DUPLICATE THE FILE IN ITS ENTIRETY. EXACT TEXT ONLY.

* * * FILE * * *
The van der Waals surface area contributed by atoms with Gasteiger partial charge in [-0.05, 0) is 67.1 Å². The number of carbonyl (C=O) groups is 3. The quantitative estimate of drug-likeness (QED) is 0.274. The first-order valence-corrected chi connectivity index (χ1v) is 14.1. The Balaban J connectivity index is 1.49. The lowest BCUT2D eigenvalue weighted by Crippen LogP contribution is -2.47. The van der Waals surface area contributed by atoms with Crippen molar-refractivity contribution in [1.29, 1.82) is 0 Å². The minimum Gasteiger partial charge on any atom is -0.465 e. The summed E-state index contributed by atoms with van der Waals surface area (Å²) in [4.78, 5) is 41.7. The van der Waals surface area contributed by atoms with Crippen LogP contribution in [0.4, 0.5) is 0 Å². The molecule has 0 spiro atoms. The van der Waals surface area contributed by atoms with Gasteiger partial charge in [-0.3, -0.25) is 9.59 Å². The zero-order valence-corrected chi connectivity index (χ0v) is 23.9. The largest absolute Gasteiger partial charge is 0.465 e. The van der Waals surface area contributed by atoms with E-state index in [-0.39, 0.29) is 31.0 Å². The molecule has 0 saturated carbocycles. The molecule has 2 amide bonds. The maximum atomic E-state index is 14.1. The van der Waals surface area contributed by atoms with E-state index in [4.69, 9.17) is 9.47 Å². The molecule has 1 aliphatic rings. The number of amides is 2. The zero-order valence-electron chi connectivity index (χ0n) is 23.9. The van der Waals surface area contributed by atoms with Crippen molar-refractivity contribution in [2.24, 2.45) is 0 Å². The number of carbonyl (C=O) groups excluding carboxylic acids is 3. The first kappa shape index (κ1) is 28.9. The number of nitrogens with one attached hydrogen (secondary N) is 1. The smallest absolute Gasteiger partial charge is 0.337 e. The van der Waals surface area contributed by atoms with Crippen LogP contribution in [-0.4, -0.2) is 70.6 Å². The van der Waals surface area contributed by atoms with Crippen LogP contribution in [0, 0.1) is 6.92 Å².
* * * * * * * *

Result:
The van der Waals surface area contributed by atoms with Gasteiger partial charge in [-0.05, 0) is 67.1 Å². The number of carbonyl (C=O) groups is 3. The quantitative estimate of drug-likeness (QED) is 0.274. The first-order valence-corrected chi connectivity index (χ1v) is 14.1. The Balaban J connectivity index is 1.49. The lowest BCUT2D eigenvalue weighted by Crippen LogP contribution is -2.47. The van der Waals surface area contributed by atoms with Crippen molar-refractivity contribution in [1.29, 1.82) is 0 Å². The minimum Gasteiger partial charge on any atom is -0.465 e. The summed E-state index contributed by atoms with van der Waals surface area (Å²) in [4.78, 5) is 41.7. The van der Waals surface area contributed by atoms with Crippen LogP contribution in [0.4, 0.5) is 0 Å². The molecule has 0 spiro atoms. The van der Waals surface area contributed by atoms with Gasteiger partial charge in [-0.3, -0.25) is 9.59 Å². The zero-order valence-corrected chi connectivity index (χ0v) is 23.9. The largest absolute Gasteiger partial charge is 0.465 e. The van der Waals surface area contributed by atoms with E-state index in [-0.39, 0.29) is 31.0 Å². The molecule has 0 saturated carbocycles. The molecule has 2 amide bonds. The maximum atomic E-state index is 14.1. The van der Waals surface area contributed by atoms with E-state index in [4.69, 9.17) is 9.47 Å². The molecule has 1 aliphatic rings. The number of amides is 2. The zero-order valence-electron chi connectivity index (χ0n) is 23.9. The van der Waals surface area contributed by atoms with Crippen molar-refractivity contribution in [2.24, 2.45) is 0 Å². The number of carbonyl (C=O) groups excluding carboxylic acids is 3. The first kappa shape index (κ1) is 28.9. The number of nitrogens with one attached hydrogen (secondary N) is 1. The smallest absolute Gasteiger partial charge is 0.337 e. The van der Waals surface area contributed by atoms with Crippen LogP contribution in [-0.4, -0.2) is 70.6 Å². The van der Waals surface area contributed by atoms with Crippen LogP contribution in [0, 0.1) is 6.92 Å².